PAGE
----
If you want to discuss the loaded topic of America's best pizza with any authority, you have to make a pilgrimage to this legendary New Haven spot. What should you order at this checklist destination? Two words: clam pie. This is a Northeastern pizza genre unto its own, and Pepe's is the best of them all freshly-shucked, briny littleneck clams, an intense dose of garlic, olive oil, oregano, and grated cheese atop a charcoal-colored crust. The advanced move? Clam pie with bacon. Just expect to wait in line if you get there after 11:30 a.m. on a weekend.
#8 Locanda Verde, New York City
Chef Andrew Carmellinis rustic Italian tavern, located in the Greenwich Hotel in Tribeca, serves up delicious food from morning until late at night. Dont miss pastry chef Karen DeMascos delicious baked treats, or any of the pastas on the menu. Youre in for a real treat if you land a seat at Trufflepalooza, Carmellinis three-course menu consisting entirely of the beloved ingredient, thats offered one night a year.
#7 Flour + Water, San Francisco
Flour + Water is a great neighborhood spot on the corner of Harrison and 20th, but its also just a great restaurant. Owners David White and David Steele (longtime Mission residents) and Thomas McNaughton, their 2011 James Beard finalist for Rising Star Chef, call pasta their focus, and it's excellent and unusual (where else will you find tajarin with brown butter-braised giblets and chiles?). But they also serve some of the countrys best Neapolitan pizza, including a textbook Margherita (heirloom tomatoes, basil, fior di latte, and extra-virgin olive oil) and a spicy Salsiccia (tomato, sausage, gaeta olives, smoked caciocavallo cheese, and chile).
#6 Del Posto, New York City
Having earned a coveted four-star rating in The New York Times (the first Italian restaurant to do so since 1974), Joe Bastianich and Mario Batali's temple of contemporary Italian fine dining ranks in a class of its own. In a space that is both luxurious and remarkably comfortable, executive chef Mark Ladner, with the help of pastry chef Brooks Headley, serves dishes that build on the classics with a true innovative spirit, and get this theyve created a database of videos showing how to make dishes at home.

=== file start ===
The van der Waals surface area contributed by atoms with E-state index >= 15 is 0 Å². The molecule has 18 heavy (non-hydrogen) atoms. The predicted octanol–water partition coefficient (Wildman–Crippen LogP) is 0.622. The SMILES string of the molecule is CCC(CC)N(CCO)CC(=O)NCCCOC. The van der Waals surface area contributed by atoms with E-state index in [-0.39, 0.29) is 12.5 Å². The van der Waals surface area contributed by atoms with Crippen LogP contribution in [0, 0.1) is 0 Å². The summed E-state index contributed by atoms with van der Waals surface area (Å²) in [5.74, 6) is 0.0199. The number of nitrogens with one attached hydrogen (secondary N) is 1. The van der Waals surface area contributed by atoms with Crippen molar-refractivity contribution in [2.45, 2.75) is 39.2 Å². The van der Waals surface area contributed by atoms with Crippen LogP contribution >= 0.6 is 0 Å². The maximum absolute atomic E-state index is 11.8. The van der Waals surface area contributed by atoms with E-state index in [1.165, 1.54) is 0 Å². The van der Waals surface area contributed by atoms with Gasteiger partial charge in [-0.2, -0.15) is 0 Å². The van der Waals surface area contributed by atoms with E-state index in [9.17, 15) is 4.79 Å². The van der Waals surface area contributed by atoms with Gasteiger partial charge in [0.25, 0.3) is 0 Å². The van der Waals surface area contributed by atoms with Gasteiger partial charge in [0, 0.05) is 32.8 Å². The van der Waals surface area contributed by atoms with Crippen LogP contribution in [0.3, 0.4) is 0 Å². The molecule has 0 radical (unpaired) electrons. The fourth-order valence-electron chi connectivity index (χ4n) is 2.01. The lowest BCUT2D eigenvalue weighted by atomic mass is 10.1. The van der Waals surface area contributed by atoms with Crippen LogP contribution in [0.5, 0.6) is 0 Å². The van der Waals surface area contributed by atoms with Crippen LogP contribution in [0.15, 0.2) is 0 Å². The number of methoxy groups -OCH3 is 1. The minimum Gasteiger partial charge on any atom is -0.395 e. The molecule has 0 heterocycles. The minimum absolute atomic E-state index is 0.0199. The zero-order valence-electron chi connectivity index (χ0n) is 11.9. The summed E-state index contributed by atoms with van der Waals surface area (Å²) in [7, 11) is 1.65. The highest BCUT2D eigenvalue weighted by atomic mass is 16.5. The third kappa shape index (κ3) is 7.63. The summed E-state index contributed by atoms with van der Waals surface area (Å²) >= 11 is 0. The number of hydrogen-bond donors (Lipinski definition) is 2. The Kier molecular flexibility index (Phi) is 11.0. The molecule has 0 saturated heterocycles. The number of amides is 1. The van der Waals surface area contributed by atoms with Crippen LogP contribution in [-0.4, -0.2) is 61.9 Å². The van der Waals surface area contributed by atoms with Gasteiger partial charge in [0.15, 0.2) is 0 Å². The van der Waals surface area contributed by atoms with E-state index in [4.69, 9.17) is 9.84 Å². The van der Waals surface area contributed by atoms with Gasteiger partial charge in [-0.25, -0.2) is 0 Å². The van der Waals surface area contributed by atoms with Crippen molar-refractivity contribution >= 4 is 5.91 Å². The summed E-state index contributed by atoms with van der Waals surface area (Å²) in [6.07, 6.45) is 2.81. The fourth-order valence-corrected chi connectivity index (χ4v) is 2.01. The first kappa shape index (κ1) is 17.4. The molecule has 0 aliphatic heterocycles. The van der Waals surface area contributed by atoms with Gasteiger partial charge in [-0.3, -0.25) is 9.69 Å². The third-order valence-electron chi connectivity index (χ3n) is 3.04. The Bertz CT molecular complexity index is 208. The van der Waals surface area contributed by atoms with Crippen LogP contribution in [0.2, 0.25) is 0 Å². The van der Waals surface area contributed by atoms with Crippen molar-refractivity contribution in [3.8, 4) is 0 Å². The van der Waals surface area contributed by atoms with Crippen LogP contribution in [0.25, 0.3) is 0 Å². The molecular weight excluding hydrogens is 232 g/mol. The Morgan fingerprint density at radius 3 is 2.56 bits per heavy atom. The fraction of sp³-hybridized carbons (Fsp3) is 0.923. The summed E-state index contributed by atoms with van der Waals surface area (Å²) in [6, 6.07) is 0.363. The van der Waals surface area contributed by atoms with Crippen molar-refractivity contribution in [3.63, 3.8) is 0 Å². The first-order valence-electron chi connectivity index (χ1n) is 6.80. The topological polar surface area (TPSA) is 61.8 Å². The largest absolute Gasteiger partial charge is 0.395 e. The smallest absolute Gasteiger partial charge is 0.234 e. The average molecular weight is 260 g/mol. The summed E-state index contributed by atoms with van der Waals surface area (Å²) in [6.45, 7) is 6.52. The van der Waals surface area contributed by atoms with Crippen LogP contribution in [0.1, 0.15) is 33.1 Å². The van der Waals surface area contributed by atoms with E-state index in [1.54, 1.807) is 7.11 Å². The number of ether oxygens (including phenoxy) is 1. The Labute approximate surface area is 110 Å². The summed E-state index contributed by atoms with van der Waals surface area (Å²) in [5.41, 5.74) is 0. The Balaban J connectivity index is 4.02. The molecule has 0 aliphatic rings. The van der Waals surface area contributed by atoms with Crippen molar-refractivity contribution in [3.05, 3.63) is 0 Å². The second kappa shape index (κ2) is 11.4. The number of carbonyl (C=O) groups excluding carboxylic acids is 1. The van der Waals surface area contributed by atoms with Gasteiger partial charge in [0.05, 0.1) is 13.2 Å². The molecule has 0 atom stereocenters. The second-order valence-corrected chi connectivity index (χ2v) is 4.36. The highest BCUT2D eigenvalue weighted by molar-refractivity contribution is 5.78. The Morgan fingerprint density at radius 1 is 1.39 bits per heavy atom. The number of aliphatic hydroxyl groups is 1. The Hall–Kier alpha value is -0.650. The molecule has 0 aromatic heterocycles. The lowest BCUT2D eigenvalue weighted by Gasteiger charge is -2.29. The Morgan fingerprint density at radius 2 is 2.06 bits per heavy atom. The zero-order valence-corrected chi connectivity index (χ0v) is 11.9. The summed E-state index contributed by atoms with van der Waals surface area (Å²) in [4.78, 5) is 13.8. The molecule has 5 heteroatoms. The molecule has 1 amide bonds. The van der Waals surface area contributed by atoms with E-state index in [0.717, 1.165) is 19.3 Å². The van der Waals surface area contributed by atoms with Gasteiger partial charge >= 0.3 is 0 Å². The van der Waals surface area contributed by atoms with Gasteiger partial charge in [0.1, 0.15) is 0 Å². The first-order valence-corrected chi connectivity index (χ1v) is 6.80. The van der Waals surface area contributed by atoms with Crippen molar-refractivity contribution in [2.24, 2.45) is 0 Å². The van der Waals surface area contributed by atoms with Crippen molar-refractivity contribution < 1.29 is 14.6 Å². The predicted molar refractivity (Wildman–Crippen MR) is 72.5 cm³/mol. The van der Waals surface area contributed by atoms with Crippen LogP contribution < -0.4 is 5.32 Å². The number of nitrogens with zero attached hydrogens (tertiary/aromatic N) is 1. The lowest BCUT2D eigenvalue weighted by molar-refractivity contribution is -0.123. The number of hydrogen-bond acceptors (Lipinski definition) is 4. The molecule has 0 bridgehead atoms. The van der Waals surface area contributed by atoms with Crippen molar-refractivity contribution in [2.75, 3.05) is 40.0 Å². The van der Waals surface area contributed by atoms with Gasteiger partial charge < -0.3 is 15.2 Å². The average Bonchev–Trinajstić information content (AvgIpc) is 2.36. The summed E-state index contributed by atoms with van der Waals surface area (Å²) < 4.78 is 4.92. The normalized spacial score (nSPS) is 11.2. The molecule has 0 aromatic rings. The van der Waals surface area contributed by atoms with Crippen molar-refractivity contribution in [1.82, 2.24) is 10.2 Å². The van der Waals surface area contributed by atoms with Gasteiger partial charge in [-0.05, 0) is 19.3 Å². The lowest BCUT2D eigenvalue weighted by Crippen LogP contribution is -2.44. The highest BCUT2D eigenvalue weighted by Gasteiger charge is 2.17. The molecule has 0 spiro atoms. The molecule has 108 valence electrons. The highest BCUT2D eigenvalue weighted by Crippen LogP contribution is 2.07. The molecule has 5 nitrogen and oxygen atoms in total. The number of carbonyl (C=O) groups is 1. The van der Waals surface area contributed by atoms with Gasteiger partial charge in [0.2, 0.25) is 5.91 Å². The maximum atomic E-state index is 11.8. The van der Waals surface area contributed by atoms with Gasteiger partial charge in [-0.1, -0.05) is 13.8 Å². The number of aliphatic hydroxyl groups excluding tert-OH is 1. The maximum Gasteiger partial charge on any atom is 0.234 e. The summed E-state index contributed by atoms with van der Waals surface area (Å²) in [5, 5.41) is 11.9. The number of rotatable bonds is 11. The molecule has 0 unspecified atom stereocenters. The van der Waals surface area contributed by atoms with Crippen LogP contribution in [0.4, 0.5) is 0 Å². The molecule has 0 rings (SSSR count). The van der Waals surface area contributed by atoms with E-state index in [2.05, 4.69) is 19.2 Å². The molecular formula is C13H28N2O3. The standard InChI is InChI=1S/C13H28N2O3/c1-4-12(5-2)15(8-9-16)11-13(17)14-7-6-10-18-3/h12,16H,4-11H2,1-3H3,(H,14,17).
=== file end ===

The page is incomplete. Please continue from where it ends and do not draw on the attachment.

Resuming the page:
#5 Pizzeria Bianco, Phoenix
Since Serious Eats founder and pizza maven Ed Levine named Pizzeria Bianco's the best pizza in America, this desert classic has become a go-to destination for pie fanatics. Bronx-born owner Chris Bianco created this restaurant to serve not only addictive thin-crust pizzas but also fantastic antipasto (involving wood oven-roasted vegetables), perfect salads, and homemade country bread. Reservations are accepted only for six or more, so be prepared to wait (though the wait is slightly more bearable now that theyre open for lunch).
#4 Vetri, Philadelphia
In this little jewel box of a place, chef Marc Vetri offers diners sophisticated, hand-crafted Italian and Italianate specialties (squid ink linguine with crab and sea urchin, almond tortellini with truffle fonduta, crisp-skinned roast baby goat), served with precision and grace.
#3 Marea, New York City
One of the most original and consistently wonderful upscale Manhattan restaurant newcomers in recent memory, this very handsome restaurant on the site of the old San Domenico specializes in exquisitely fresh fish and shellfish in Italian-inspired preparations (crostini with lardo and sea urchin, fusilli with octopus and bone marrow) by skilled chef Michael White.
#2 Babbo, New York City
While Mario Batali certainly made headlines this year, Babbo stayed a New York essential. What can you say about this place that hasn't already been said? The pasta! That pork chop! Mario Batali is a genius! Rock music in a fine dining restaurant? Brilliant! At this longtime darling of the critics, after almost 14 years, you're still at the mercy of the reservation gods if you want to get in buona fortuna.
#1 Osteria Mozza, Los Angeles
Nancy Silverton, whose La Brea Bakery changed the game for artisanal bread in America, teams up here with New York-based Italian-food moguls Mario Batali and Joe Bastianich in this lively urban restaurant, complete with a mozzarella bar, unusual pasta (calfs brain ravioli, spaghetti with marinated white anchovies), and main dishes ranging from sea trout with lentils to grilled pancetta-wrapped quail. In 2011, Mozza pastry chef Dahlia Narvaez was named a James Beard Award finalist.